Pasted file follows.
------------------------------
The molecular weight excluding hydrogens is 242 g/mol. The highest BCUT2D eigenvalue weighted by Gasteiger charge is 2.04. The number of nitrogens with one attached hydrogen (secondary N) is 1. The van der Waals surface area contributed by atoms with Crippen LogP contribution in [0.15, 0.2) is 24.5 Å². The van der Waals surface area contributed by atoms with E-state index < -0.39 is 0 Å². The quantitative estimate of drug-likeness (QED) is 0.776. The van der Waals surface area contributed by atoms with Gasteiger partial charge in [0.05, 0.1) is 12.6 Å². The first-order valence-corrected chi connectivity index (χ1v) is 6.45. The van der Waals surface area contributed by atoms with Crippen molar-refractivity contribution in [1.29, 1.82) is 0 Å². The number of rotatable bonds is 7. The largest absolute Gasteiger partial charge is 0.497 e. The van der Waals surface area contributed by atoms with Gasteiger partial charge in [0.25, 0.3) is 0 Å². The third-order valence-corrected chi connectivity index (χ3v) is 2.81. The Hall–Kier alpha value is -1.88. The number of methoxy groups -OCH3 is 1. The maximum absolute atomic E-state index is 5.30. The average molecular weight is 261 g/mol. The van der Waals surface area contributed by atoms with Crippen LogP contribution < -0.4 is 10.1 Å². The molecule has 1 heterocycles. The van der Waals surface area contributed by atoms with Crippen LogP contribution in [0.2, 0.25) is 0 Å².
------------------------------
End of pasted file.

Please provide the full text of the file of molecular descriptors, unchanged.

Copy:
The molecular weight excluding hydrogens is 242 g/mol. The highest BCUT2D eigenvalue weighted by Gasteiger charge is 2.04. The number of nitrogens with one attached hydrogen (secondary N) is 1. The van der Waals surface area contributed by atoms with Crippen LogP contribution in [0.15, 0.2) is 24.5 Å². The van der Waals surface area contributed by atoms with E-state index < -0.39 is 0 Å². The quantitative estimate of drug-likeness (QED) is 0.776. The van der Waals surface area contributed by atoms with Gasteiger partial charge in [0.05, 0.1) is 12.6 Å². The first-order valence-corrected chi connectivity index (χ1v) is 6.45. The van der Waals surface area contributed by atoms with Crippen molar-refractivity contribution in [1.29, 1.82) is 0 Å². The number of rotatable bonds is 7. The largest absolute Gasteiger partial charge is 0.497 e. The van der Waals surface area contributed by atoms with Gasteiger partial charge in [0.25, 0.3) is 0 Å². The third-order valence-corrected chi connectivity index (χ3v) is 2.81. The Hall–Kier alpha value is -1.88. The number of methoxy groups -OCH3 is 1. The maximum absolute atomic E-state index is 5.30. The average molecular weight is 261 g/mol. The van der Waals surface area contributed by atoms with Crippen LogP contribution < -0.4 is 10.1 Å². The molecule has 1 heterocycles. The van der Waals surface area contributed by atoms with Crippen LogP contribution in [0.2, 0.25) is 0 Å².